Accordingly, it is desirable to have a needle guide that consistently guides a needle into the insertion point of the body being examined such that the needle always enters the scan plane, while also providing the benefits of mobility offered by the freestyle technique described above. Such a needle guide is preferably a one piece device that is easy to operate, easy to clean, can be used with a wide range of needle sizes, and can quickly and easily release a needle when required.
In accordance with the principles of the present invention, a one piece needle guide is provided that consistently guides a needle into the insertion point of the body being examined such that the needle always enters the scan plane. The needle guide of the present invention also provides the user with the ability to freely maneuver the needle at multiple angles before and after insertion of the needle into the body being examined, while keeping the needle within the scan plane such that it is detected. The needle guide of the present invention is easy to clean, easy to operate, can be used with a wide range of needle sizes, and allows for the quick and easy release of the needle from the needle guide if required.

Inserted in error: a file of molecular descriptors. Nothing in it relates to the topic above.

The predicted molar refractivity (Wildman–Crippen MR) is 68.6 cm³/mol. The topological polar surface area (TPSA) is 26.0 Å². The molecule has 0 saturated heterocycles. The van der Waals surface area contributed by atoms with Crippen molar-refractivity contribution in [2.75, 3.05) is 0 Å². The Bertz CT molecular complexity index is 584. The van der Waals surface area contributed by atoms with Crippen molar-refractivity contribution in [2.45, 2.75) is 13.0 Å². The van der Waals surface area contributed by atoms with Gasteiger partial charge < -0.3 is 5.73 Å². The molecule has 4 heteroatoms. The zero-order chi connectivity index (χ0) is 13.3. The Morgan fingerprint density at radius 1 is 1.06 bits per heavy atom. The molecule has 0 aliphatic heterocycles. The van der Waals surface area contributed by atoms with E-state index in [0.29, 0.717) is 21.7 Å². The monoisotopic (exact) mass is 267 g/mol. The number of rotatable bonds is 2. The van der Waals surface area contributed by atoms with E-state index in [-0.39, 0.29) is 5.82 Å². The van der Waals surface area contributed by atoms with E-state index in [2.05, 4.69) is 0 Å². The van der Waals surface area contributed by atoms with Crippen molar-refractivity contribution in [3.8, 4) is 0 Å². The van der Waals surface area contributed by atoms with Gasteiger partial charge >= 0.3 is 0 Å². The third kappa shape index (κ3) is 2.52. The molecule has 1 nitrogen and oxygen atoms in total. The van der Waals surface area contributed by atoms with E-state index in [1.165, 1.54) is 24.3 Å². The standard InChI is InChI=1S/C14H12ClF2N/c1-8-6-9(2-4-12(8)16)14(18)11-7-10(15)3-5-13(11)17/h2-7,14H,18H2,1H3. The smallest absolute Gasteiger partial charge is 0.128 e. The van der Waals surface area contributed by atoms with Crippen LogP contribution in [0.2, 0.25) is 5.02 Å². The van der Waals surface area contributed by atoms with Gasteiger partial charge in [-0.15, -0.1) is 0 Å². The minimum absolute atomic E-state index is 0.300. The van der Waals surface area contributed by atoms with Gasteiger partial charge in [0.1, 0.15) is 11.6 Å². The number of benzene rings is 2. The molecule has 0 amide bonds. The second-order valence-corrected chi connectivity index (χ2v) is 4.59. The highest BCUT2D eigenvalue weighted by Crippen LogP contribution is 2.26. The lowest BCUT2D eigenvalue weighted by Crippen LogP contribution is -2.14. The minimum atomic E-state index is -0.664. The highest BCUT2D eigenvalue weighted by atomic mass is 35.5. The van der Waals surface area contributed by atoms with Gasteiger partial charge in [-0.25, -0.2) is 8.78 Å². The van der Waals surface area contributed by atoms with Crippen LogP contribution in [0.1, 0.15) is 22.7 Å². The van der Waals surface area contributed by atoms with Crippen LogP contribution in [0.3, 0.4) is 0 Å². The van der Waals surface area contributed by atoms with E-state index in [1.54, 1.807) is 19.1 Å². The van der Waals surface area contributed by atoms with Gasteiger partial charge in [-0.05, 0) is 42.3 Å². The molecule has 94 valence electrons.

In the drawings:
FIG. 1 illustrates in perspective view a needle guide constructed in accordance with the principles of the present invention in use with an ultrasonic imaging probe; and
FIGS. 2a-2 c are plan views which illustrate the details of a needle guide constructed in accordance with the principles of the present invention.
Referring first to FIG. 1, a needle guide 10 constructed in accordance with the principles of the present invention is shown with ultrasonic imaging probe 12. Probe 12 is shown with cable 14, which electrically connects the probe to an ultrasonic diagnostic imaging system (not shown). Probe 12 includes a transducer array 16, which transmits ultrasonic beams in a scan plane 18. Scan plane 18 is shown as being trapezoidal shaped, having a thickness or elevation dimension 20. The present invention, however, may be used with other shapes of scan planes such as rectangular (linear) scan planes. Probe 12 is shown in contact with patient surface 24 scanning targets 26 and 26′.